Muster book of the Seahorse, 1755, ADM 36/6610
Bedding could be separated from the hammock for washing, and perhaps to accompany the sailor as he moved from one ship to another. John Nicol mentions putting his 'bedding and chest on board a vessel bound for Leith.'[5] Spavens also carried 'my chest and bedding down between decks.'[6]

Further evidence that bedding was the possession of the common sailor, and the hammock belonged to the ship, might be gleaned from how sailors treated their bedding. When Ebenezer Fox's ship was captured during the American Revolution, the defeated American were ordered into the British boats:
Our crew were ordered to pass down the side of the ship into the enemy’s boats ; but were forbidden to carry anything with them. Some of our crew fastened their bedding upon their backs, and tumbled themselves head foremost down into the boats ; and, as it was quite dark, they would unperceived get into the cuddy with their bedding, trusting to future circumstances for opportunity to use or secrete it.[7]
Samuel Kelly had less luck in saving his gear:
I had heard from several seamen that it was useless when captured to endeavour to save many clothes, as they were generally taken away on going on board the enemy. I therefore only filled a pillow-case and abandoned the rest, with all my bedding.[8]
In 1755, when thirty three seamen and officers of the Royal Navy were ordered by Commodore Keppel to accompany General Braddock on the expedition against Fort Duquesne, they were ordered 'to take with them their Hammacoes only, their Beds being too large & cumbersome.'[9] Even this proved too much, as the hammocks were abandoned after about fifty miles of marching when they were found to be 'difficult in loading' onto the wagons.[10]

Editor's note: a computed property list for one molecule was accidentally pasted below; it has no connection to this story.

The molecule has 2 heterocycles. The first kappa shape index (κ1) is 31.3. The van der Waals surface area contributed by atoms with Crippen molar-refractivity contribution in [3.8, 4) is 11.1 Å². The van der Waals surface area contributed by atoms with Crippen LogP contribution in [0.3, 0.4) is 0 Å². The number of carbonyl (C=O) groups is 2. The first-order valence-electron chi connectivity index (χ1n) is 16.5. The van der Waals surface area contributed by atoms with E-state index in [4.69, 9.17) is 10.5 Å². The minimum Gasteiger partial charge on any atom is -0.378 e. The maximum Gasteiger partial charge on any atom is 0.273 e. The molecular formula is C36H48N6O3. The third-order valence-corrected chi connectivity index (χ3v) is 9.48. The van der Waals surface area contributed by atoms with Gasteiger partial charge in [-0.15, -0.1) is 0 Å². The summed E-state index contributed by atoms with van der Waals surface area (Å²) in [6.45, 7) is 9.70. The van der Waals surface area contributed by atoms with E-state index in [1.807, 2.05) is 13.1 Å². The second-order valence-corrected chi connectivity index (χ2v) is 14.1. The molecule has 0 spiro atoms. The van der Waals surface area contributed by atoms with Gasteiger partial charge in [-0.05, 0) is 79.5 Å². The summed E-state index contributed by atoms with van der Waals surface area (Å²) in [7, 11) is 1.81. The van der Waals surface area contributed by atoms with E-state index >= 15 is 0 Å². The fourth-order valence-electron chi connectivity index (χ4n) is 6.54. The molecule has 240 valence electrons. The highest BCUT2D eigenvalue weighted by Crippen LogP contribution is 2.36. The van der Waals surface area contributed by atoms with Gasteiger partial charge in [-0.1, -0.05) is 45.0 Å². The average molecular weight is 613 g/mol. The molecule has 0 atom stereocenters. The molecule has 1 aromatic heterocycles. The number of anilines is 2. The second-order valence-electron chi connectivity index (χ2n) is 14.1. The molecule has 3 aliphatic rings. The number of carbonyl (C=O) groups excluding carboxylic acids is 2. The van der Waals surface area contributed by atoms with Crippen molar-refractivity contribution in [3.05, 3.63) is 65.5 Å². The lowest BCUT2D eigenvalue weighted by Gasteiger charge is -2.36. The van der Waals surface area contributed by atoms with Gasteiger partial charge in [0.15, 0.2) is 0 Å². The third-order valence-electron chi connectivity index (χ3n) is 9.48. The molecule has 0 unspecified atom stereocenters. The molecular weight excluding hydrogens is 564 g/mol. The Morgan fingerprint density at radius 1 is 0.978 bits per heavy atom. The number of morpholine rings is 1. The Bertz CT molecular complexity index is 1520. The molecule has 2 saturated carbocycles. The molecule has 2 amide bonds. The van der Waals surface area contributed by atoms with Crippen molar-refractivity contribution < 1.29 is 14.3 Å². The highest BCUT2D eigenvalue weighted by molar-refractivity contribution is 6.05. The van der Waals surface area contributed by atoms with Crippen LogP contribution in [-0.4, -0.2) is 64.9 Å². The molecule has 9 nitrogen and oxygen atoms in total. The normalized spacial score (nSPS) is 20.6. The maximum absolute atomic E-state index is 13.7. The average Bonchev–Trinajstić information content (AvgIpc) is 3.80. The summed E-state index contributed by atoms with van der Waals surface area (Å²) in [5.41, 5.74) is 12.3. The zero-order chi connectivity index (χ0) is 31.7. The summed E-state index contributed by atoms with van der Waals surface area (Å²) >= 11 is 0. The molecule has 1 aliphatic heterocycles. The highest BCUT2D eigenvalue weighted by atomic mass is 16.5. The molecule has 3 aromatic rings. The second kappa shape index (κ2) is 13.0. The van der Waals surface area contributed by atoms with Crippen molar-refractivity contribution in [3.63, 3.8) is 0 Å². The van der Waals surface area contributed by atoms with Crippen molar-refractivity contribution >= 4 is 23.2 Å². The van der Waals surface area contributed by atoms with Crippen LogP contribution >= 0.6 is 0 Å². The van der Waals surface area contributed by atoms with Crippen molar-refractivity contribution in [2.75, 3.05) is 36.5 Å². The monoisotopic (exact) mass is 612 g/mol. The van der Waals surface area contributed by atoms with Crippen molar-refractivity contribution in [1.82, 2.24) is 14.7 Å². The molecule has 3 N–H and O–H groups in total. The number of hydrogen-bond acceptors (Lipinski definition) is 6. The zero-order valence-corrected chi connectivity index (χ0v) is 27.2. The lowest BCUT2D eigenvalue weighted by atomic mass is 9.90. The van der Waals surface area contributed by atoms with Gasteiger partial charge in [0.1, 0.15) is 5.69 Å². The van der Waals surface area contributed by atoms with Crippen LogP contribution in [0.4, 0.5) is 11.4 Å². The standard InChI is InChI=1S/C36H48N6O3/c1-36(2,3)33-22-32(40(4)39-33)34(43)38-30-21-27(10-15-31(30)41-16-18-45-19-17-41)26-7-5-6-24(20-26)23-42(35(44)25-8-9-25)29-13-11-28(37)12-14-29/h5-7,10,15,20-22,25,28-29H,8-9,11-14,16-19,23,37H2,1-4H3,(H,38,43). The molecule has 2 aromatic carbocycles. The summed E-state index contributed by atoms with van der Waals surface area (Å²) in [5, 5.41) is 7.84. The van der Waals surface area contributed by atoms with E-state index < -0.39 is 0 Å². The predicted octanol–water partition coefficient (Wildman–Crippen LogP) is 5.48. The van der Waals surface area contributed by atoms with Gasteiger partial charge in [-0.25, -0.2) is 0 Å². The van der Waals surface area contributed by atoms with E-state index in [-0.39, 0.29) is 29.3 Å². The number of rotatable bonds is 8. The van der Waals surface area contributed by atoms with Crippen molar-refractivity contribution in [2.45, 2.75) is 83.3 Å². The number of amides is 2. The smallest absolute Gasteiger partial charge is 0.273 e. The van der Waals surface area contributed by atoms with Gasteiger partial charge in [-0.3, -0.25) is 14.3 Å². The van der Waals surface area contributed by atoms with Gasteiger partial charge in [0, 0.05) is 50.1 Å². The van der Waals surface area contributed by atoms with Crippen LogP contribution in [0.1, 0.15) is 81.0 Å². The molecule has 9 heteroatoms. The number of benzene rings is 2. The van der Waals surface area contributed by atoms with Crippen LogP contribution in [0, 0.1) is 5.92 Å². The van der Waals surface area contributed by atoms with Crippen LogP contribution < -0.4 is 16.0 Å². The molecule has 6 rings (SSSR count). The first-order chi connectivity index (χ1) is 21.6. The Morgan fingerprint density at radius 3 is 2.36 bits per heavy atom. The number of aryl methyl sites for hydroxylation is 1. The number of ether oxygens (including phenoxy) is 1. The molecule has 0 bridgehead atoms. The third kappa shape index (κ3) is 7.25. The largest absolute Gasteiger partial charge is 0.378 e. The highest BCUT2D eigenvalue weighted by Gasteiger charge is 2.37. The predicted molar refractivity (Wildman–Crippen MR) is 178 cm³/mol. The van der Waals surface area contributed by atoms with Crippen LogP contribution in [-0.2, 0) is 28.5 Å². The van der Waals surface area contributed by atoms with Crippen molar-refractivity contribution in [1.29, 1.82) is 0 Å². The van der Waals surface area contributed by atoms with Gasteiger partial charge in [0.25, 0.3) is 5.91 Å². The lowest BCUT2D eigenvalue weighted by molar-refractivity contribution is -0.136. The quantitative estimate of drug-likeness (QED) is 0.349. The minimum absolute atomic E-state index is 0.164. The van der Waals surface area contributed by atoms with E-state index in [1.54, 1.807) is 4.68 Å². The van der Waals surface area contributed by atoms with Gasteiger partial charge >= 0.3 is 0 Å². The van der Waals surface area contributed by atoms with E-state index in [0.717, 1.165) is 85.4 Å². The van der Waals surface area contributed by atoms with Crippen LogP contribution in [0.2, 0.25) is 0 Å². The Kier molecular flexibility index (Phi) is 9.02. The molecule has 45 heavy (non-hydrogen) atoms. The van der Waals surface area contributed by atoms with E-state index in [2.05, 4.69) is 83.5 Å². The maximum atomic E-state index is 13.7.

Generally speaking, sailors slept on the tween decks. It could get quite crowded, and sometimes sailors had to get creative about where to sling their hammocks. The sailing master on Samuel Kelly's first voyage noted the poor young sailor's pitiful condition without a place to sleep, and:
ordered a hammock to be prepared and slung across, under the clews of the seamen's hammocks, and though this was athirt-ships, and not very comfortable, I had here some peace in the night.[11]

Disposition of his Majestys Ship the Bedfords Lower Deck, artist unknown,
circa 1775,* National Maritime Museum.
During the day, hammocks would be brought up and stowed on the bulwarks. Fox remembered:
The bedding and hammocks of the sailors were brought up from between decks ; the bedding placed in the hammocks, and lashed up in the nettings.[12]
Sailors had to be quick in getting their hammocks stowed, or the consequences could be unpleasant. When John Newton was disrated and turned before the mast, he learned this lesson the hard way:
On that memorable morning I was late in bed, and had slept longer, but that one of the mishipmen (an old companion) came down, and between jest and earnest, bid me rise; and as I did not immediately comply, he cut down the hammock, or bed, in which I lay: which formed me to dress myself.[13]